Unified Accountability Framework
Accountability has been a cornerstone of the Every Woman Every Child movement since its launch in 2010. The sense of community and partnership, and that of common goals and challenges in the area of reproductive, maternal, newborn and child health gave the EWEC movement its strength. This has also helped shape its accountability model, which includes mandatory reporting from commitment makers.
With the updated Global Strategy for Women’s, Children’s and Adolescent Health (2016-2030), accountability continues to be a key priority for the Every Woman Every Child movement. Launched in September 2015 alongside the Sustainable Development Goals, the Global Strategy is fully aligned with SDG targets and corresponding indicators.
The Every Woman Every Child accountability model has now been strengthened through a Unified Accountability Framework to support action towards the Global Strategy. In the context of the broader SDG follow-up and review processes over the next fifteen years, the UAF approach includes: measurement, inclusion and participation, and transparency and independence.
Key UAF functions include:
- Facilitate tracking of resources, results and rights, including through multistakeholder commitments and multisectoral action, to achieve the Global Strategy objectives and the SDGs.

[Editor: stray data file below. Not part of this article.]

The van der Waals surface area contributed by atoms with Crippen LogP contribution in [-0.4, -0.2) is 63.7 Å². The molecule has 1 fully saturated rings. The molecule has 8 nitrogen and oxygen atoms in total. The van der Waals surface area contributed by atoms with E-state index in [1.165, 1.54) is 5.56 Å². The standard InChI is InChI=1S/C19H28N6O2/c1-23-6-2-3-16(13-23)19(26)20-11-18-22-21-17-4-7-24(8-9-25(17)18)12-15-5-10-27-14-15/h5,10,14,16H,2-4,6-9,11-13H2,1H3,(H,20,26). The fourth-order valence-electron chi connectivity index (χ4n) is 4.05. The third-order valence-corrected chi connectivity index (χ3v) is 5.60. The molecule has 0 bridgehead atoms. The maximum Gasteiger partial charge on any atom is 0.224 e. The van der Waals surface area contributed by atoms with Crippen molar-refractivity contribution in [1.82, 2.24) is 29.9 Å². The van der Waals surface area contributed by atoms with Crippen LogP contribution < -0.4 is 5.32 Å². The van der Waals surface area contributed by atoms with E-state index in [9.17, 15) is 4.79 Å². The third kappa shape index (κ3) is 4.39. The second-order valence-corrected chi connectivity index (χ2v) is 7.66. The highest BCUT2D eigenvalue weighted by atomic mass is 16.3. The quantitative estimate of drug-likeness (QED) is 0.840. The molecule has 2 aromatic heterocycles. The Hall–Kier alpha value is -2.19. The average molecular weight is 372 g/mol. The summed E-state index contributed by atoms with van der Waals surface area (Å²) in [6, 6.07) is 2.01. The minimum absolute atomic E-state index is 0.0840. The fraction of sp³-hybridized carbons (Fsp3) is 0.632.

- Promote alignment of national, regional and global investments and initiatives in support of the country accountability system and plans, and improve multistakeholder engagement at all levels, including through citzens’ hearings.
- Contribute to national and SDGs monitoring through the Global Strategy Indicator and Monitoring Framework, which covers 9 SDGs and prioritizes 60 indicators—34 from the SDGs and an additional 26 indicators drawn from established global indicators—to help avoid duplication.
- Support a critical independent review function through the Independent Accountability Panel (IAP). The IAP will produce an annual ‘State of the World’s Women’s, Children’s and Adolescents’ Health’ report and, in so doing, identify areas to increase progress and accelerate action.
- Harmonize with other accountability initiatives, such as the Health Data Collaborative (HDC), the Countdown to 2030 and others; including to strengthen country information systems as required and support reporting for national planning and on progress towards the Global Strategy and the SDGs.
In order to reduce the country-to-global reporting burden on countries, the Unified Accountability Framework will focus on 60 indicators as recommended in the Global Strategy Indicator and Monitoring Framework. These indicators are drawn from the SDGs and established global initiatives for reproductive, maternal, newborn, and child and adolescent health.
Substantial country support and ownership over national plans are required to ensure adequate data collection, compilation, data quality assessment and analysis, dissemination and use. The UAF will be essential to ensure the support of a single health information system that is closely linked to national statistical systems.
National efforts to improve information systems will help rally global technical support in support of country-led plans. In this way, countries will be better supported in their efforts to strengthen vital statistics systems, health surveys, birth & death registration, health-facility reporting systems, monitoring of health-system resources and invest in research for better monitoring in priority areas.